Monday, March 24, 2008

More on voting systems

So voting systems are being reviewed then? I'd disagree with a few parts of Paul Anderson's latest post on electoral reform. I wouldn't go so far as to say that I'm 'pro-AV' (I've never been able to stay awake for all of the pro and anti arguments), but it does seem to me that it favours a more conversational type of politics.

He takes us on a trot through how previous elections would have panned out with an AV system in place. But he neglects one important factor: In saying...
"...when Liberal and Social Democratic Party voters generally saw the Tories as less bad than Labour, it would almost certainly have given Margaret Thatcher even more commanding majorities than she actually won."
As far as 'parliamentary majorities' was concerned, this may have been the case. But she would never have been able to muster a Thatcherite majority in the first place. I'm still not sure whether the ability of a political party to assert itself in the way that Mrs T did is always a bad thing anyway ... but I digress.

He says that ...
"... yielding a House of Commons that more accurately reflects the spread of party support across the country – which should surely be the goal of any change to the electoral system.."
Why should this be the case? The question of the desirability of 'proportionality' in government is a minefield, and not one that lends itself to such declarations. But I've not seen any evidence that it results in better policy-making.

And surely the focus on 'party support' compounds the unhealthy domination of policy-making by political parties? In resisting AV, isn't Paul arguing for more political tribalism (and control-freakery that follows with it)?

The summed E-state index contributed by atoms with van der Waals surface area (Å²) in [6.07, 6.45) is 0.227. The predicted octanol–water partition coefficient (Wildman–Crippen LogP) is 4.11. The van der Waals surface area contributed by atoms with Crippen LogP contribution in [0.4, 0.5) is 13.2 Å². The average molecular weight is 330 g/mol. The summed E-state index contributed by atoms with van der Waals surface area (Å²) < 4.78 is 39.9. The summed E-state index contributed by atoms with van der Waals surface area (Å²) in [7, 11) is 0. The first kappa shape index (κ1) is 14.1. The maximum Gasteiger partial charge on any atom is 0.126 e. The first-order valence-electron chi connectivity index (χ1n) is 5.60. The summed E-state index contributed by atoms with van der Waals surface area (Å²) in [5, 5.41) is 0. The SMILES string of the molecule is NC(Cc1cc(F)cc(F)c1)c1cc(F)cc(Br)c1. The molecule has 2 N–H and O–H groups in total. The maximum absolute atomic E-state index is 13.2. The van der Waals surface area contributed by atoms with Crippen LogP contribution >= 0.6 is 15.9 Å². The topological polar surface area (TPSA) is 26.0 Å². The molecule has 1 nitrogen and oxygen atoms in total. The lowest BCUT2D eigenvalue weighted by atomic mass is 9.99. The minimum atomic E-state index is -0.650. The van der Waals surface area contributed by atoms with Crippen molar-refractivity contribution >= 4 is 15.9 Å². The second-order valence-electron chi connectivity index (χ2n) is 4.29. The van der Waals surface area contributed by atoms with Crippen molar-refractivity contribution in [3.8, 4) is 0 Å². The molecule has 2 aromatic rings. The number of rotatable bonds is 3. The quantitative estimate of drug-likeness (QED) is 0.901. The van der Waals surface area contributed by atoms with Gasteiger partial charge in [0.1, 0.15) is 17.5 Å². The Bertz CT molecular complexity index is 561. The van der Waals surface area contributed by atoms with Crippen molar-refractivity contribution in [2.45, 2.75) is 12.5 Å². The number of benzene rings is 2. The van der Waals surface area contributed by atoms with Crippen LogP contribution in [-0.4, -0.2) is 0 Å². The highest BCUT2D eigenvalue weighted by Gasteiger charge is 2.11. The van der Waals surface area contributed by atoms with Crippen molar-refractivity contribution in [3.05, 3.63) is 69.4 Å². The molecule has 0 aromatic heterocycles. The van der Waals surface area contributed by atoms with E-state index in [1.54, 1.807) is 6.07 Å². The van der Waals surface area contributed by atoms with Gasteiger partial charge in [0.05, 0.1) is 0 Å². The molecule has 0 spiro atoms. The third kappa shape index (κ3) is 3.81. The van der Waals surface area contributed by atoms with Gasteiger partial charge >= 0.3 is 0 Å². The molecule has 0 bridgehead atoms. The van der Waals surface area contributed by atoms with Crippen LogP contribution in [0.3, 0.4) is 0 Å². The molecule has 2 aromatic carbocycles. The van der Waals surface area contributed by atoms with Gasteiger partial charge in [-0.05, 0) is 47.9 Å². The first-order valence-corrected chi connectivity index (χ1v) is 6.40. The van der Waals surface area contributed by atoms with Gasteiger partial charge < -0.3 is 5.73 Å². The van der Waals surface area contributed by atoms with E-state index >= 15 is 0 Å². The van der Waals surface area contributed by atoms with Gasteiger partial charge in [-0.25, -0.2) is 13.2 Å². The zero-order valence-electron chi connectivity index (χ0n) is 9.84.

And if so, is this in the public interest - or the interest the political left? I'd argue that it is neither.

But my main disagreement with Paul is that voting systems should be decided on the basis of what makes for a better quality of representative democracy. I've posted previously with ten tests that I'd apply to any electoral reform.

Paul doesn't seem that bothered about the 'compulsory voting' proposition. I am. Elections shouldn't be decided by the people who care least, or the least decisive. We'd all be better off if they stayed at home. And Paul's framing of the question - 'but is it good for The Left'? I'd argue that any improvement on the quality of representative democracy is always good for the left, even if it doesn't directly translate into short-term tribal advantages for Labour.

I'd even go so far as to say that lefties would achieve more if they shut up about how left-wing they are and concentrated instead upon improving upon representative democracy. But, again, I digress....

1 comment:

Alan in Belfast said...

> Elections shouldn't be decided by the people who care least, or the least decisive. We'd all be better off if they stayed at home.

Well, we'd all be better off if they were tickled into being more engaged and came out to vote in line with their thinking?

It feels a bit big brother - and prone to mischief - to force people to vote if they don't want to - or believe that it's wrong.

Perhaps elected representatives should be paid in proportion to the turnout in their constituency. If only 50% of people registered to vote turn out to cast/spoit their ballot, then they should only get 50% of their salary. That would put the burden on politicians to make politics real to potential voters.